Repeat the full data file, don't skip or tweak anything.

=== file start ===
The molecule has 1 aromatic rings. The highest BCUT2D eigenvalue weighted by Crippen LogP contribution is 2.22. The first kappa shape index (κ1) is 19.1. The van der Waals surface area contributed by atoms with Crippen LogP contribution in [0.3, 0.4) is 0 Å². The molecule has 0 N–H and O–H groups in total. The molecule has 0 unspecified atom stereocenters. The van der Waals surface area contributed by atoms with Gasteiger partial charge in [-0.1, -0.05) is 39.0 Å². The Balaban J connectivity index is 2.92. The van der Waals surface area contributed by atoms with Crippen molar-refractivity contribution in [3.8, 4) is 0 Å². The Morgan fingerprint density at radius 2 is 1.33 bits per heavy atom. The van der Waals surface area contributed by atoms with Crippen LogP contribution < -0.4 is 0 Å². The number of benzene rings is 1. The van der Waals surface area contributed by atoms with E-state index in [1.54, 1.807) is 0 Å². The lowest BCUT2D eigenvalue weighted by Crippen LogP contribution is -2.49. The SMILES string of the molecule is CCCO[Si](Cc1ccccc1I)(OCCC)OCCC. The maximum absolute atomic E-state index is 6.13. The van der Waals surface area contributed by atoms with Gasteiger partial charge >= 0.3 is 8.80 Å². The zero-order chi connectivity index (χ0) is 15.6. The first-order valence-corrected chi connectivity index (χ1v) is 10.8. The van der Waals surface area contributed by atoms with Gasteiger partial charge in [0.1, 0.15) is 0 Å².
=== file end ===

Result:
The molecule has 1 aromatic rings. The highest BCUT2D eigenvalue weighted by Crippen LogP contribution is 2.22. The first kappa shape index (κ1) is 19.1. The van der Waals surface area contributed by atoms with Crippen LogP contribution in [0.3, 0.4) is 0 Å². The molecule has 0 N–H and O–H groups in total. The molecule has 0 unspecified atom stereocenters. The van der Waals surface area contributed by atoms with Gasteiger partial charge in [-0.1, -0.05) is 39.0 Å². The Balaban J connectivity index is 2.92. The van der Waals surface area contributed by atoms with Crippen molar-refractivity contribution in [3.8, 4) is 0 Å². The Morgan fingerprint density at radius 2 is 1.33 bits per heavy atom. The van der Waals surface area contributed by atoms with Crippen LogP contribution < -0.4 is 0 Å². The number of benzene rings is 1. The van der Waals surface area contributed by atoms with E-state index in [1.54, 1.807) is 0 Å². The lowest BCUT2D eigenvalue weighted by Crippen LogP contribution is -2.49. The SMILES string of the molecule is CCCO[Si](Cc1ccccc1I)(OCCC)OCCC. The maximum absolute atomic E-state index is 6.13. The van der Waals surface area contributed by atoms with Gasteiger partial charge >= 0.3 is 8.80 Å². The zero-order chi connectivity index (χ0) is 15.6. The first-order valence-corrected chi connectivity index (χ1v) is 10.8. The van der Waals surface area contributed by atoms with Gasteiger partial charge in [0.1, 0.15) is 0 Å².